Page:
Invest in Transportation and Water Infrastructure.

    1. Increase Housing Supply.
    2. Make Energy More Affordable.
    3. Update Labor Laws and Reduce Litigation.
    4. Invest in Education and a Skilled Workforce.

    We are working with Loren and the CalChamber and several other partners in Sacramento to develop and push forward such an agenda.  Click here to read the full story.

    Feb 3


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    Although early in the legislative session, the California Chamber of Commerce has already tagged four bills as “job killers” – the worst of the worst bills that would have a negative impact on California’s economy if they become law. As a CalChamber member and coalition partner in Sacramento we stand with them to help modify or defeat these bills.

    AB 5 (Gonzalez Fletcher; D-San Diego/Kalra; D-San Jose) mandates small employers with as few as 10 employees to offer all employees who have the skills and experience to perform additional hours of work that become available before hiring a new employee, temporary employee, or contractor.

    SB 33 (Dodd; D-Napa) deals with arbitration agreements. The bill applies to any contract for goods or services that requires the individual to submit all disputes to arbitration, including those arising from claims alleging fraud, identity theft, or wrongful use of personal identifying information.

    SB 62 (Jackson; D-Santa Barbara) will significantly expand the list of individuals for which employees can take leave under the California Family Rights Act (CFRA), creating a lack of conformity with the federal Family Medical Leave Act (FMLA), and therefore creating an opportunity for California employees to take up to 24 weeks/ 6 months of protected leave in a 12-month period. Governor Brown vetoed a similar proposal in 2015.

    SB 63 (Jackson; D-Santa Barbara) requires a California employer who employs as few as 20 employees within a 75-mile radius to provide 12 weeks of protected parental leave. Governor Brown vetoed a similar, but narrower proposal just last year. This proposed mandate comes on top of the current requirement that employers with only 5 employees allow up to 16 weeks of protected pregnancy-related leave.

    The CalChamber will release the full list of job killer bills in the spring after seeing all the bills that are introduced and receiving input from coalition partners such as ourselves.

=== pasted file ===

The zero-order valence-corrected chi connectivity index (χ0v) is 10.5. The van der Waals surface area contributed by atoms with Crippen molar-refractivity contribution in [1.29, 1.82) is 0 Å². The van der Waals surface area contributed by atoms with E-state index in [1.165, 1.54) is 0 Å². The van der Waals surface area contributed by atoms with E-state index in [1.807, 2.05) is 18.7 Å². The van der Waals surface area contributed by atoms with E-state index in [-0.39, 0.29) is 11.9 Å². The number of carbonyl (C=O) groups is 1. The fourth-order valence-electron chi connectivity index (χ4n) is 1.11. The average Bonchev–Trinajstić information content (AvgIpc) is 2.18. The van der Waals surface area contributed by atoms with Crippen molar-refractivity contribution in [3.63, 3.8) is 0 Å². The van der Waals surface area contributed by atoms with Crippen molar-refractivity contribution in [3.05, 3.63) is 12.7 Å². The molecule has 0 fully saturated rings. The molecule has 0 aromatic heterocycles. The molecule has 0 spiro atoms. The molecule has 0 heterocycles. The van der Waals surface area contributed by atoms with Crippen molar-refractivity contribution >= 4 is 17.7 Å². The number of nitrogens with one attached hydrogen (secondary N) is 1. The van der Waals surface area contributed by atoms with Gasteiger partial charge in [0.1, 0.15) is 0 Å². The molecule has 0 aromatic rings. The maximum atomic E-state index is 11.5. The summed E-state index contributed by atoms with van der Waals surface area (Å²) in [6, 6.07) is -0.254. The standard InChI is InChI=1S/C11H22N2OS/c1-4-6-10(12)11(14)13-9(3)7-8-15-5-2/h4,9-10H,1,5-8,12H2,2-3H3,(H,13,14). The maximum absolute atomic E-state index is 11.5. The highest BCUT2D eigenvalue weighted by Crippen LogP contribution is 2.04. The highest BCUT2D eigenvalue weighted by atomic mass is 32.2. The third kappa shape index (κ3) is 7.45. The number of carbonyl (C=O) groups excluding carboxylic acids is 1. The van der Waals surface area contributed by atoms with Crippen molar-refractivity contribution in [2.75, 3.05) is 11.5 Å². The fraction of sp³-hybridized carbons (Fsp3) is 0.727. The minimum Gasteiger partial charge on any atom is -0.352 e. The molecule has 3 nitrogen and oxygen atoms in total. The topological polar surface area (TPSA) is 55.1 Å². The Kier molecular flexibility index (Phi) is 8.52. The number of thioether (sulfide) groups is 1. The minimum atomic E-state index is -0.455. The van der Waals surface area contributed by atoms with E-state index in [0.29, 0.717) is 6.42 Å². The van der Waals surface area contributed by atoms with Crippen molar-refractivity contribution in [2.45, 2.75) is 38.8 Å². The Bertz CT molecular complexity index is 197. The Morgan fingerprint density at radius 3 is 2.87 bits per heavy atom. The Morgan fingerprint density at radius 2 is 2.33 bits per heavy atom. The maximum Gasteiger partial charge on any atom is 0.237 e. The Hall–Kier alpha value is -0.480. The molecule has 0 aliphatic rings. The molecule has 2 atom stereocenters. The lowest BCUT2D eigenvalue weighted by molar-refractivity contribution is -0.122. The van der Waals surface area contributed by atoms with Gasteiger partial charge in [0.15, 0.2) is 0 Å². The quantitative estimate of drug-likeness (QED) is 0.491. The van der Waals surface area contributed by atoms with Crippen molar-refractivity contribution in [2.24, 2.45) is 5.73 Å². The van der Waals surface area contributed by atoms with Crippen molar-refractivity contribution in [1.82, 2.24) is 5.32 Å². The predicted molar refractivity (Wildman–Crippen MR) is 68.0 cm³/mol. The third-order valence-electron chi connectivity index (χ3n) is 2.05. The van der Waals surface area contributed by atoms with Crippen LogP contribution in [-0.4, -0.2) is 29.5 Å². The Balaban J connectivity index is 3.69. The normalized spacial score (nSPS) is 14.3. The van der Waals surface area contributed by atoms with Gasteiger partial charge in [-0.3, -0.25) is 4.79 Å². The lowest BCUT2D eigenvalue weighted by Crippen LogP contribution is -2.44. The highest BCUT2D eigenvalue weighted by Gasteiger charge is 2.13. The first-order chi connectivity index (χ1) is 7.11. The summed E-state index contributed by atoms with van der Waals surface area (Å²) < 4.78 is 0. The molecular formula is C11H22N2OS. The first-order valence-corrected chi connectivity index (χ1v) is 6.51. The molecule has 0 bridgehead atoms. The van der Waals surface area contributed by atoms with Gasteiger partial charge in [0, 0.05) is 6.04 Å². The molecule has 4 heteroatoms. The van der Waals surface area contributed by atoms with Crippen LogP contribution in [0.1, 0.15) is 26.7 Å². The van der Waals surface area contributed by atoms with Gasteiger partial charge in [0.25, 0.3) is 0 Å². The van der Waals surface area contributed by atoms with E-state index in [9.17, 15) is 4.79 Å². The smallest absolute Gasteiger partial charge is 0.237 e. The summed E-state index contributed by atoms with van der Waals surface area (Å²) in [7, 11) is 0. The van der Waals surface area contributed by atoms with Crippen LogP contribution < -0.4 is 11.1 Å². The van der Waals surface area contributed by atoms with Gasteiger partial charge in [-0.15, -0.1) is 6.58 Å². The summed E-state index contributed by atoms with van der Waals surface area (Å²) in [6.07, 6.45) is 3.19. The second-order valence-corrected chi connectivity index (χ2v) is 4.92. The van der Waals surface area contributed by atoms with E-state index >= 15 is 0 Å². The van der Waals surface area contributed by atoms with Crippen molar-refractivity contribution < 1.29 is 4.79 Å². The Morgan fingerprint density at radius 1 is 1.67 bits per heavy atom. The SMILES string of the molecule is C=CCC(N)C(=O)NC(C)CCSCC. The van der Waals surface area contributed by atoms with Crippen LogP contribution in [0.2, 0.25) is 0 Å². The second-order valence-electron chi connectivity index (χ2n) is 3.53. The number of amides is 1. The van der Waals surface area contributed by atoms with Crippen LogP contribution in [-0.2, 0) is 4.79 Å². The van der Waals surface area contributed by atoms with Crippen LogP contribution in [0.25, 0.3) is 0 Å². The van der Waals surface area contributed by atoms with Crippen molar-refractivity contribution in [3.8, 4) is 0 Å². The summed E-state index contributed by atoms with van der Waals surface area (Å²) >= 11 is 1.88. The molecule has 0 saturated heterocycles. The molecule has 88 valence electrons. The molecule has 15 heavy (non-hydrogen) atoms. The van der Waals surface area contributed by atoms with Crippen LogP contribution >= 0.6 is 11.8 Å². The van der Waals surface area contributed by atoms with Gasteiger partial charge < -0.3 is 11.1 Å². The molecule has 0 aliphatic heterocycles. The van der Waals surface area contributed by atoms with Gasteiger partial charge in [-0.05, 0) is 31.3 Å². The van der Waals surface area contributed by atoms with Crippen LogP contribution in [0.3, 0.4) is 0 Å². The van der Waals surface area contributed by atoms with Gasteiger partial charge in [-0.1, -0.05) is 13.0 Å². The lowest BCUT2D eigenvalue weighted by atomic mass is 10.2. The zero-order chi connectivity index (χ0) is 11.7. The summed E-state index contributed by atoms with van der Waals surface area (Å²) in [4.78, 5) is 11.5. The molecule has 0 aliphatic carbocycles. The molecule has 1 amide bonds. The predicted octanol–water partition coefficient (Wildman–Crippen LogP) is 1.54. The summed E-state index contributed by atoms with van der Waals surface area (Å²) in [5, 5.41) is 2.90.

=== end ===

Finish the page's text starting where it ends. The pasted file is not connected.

Feb 3


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    We have joined a large coalition of stakeholders in Washington D.C. to applaud and support the introduction of H.R. 620, “The ADA Education and Reform Act.”  Recently in California we have seen several major reforms to the statewide implementation of the ADA, which are intended to increase access while reducing unnecessary lawsuits.  This legislation will hopefully mirror some of our state’s reforms.

    The commercial, retail, and industrial real estate industry strongly supports the intent of the ADA and its goal to ensure that all Americans have equal access and opportunities.  Business and property owners are committed to creating a safe, welcoming environment for everyone and acknowledge the significant impact the ADA has made in achieving that goal.

    The letter reads, in part, “Legislation is needed to ensure that resources are focused on improving access and compliance with the law while protecting business from abusive lawsuits. Unfortunately, the ADA is being undermined by a growing “cottage industry” made up of attorneys and plaintiffs who file lawsuits against business and property owners over alleged violations.  The current system creates confusion amongst business and property owners who reasonably believed their property was ADA compliant – typically based on assurances by state and local inspectors.  Oftentimes, business owners find it is less expensive to settle the suits than to defend them, even if the property owner is compliant.   This bill will change that by requiring that business owners have time to fix what is allegedly broken.”

    Here’s to hoping we can reform this important law this year!